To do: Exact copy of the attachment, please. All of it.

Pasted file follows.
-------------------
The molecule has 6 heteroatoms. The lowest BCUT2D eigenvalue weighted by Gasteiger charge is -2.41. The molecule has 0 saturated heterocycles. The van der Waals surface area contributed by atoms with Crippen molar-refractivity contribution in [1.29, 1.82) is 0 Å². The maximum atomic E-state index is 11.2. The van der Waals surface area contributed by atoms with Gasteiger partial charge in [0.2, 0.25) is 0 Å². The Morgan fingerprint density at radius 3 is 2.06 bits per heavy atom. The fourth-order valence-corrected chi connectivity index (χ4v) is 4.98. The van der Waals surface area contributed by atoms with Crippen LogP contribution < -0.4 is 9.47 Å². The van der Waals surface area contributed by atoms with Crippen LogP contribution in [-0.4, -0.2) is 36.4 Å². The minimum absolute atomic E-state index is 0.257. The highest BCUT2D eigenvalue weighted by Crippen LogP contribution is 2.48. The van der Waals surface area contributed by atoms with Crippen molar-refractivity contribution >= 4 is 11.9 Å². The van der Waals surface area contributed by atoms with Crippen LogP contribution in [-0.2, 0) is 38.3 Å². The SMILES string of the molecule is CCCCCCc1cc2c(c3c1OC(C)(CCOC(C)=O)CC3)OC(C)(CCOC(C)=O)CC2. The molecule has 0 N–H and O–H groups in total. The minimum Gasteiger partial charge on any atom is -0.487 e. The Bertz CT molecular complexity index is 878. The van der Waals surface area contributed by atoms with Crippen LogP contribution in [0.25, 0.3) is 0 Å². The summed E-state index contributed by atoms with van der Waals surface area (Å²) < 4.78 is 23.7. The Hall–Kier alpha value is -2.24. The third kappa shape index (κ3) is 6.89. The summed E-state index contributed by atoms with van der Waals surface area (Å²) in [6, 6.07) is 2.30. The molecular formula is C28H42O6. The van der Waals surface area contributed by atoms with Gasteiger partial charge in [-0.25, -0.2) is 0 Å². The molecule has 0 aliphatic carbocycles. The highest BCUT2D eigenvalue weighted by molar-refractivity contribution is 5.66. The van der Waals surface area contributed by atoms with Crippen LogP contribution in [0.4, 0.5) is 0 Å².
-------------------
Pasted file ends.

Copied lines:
The molecule has 6 heteroatoms. The lowest BCUT2D eigenvalue weighted by Gasteiger charge is -2.41. The molecule has 0 saturated heterocycles. The van der Waals surface area contributed by atoms with Crippen molar-refractivity contribution in [1.29, 1.82) is 0 Å². The maximum atomic E-state index is 11.2. The van der Waals surface area contributed by atoms with Gasteiger partial charge in [0.2, 0.25) is 0 Å². The Morgan fingerprint density at radius 3 is 2.06 bits per heavy atom. The fourth-order valence-corrected chi connectivity index (χ4v) is 4.98. The van der Waals surface area contributed by atoms with Crippen LogP contribution < -0.4 is 9.47 Å². The van der Waals surface area contributed by atoms with Crippen LogP contribution in [-0.4, -0.2) is 36.4 Å². The minimum absolute atomic E-state index is 0.257. The highest BCUT2D eigenvalue weighted by Crippen LogP contribution is 2.48. The van der Waals surface area contributed by atoms with Crippen molar-refractivity contribution >= 4 is 11.9 Å². The van der Waals surface area contributed by atoms with Crippen LogP contribution in [-0.2, 0) is 38.3 Å². The SMILES string of the molecule is CCCCCCc1cc2c(c3c1OC(C)(CCOC(C)=O)CC3)OC(C)(CCOC(C)=O)CC2. The molecule has 0 N–H and O–H groups in total. The minimum Gasteiger partial charge on any atom is -0.487 e. The Bertz CT molecular complexity index is 878. The van der Waals surface area contributed by atoms with Crippen LogP contribution in [0.25, 0.3) is 0 Å². The summed E-state index contributed by atoms with van der Waals surface area (Å²) < 4.78 is 23.7. The Hall–Kier alpha value is -2.24. The third kappa shape index (κ3) is 6.89. The summed E-state index contributed by atoms with van der Waals surface area (Å²) in [6, 6.07) is 2.30. The molecular formula is C28H42O6. The van der Waals surface area contributed by atoms with Gasteiger partial charge in [-0.25, -0.2) is 0 Å². The molecule has 0 aliphatic carbocycles. The highest BCUT2D eigenvalue weighted by molar-refractivity contribution is 5.66. The van der Waals surface area contributed by atoms with Crippen LogP contribution in [0.4, 0.5) is 0 Å².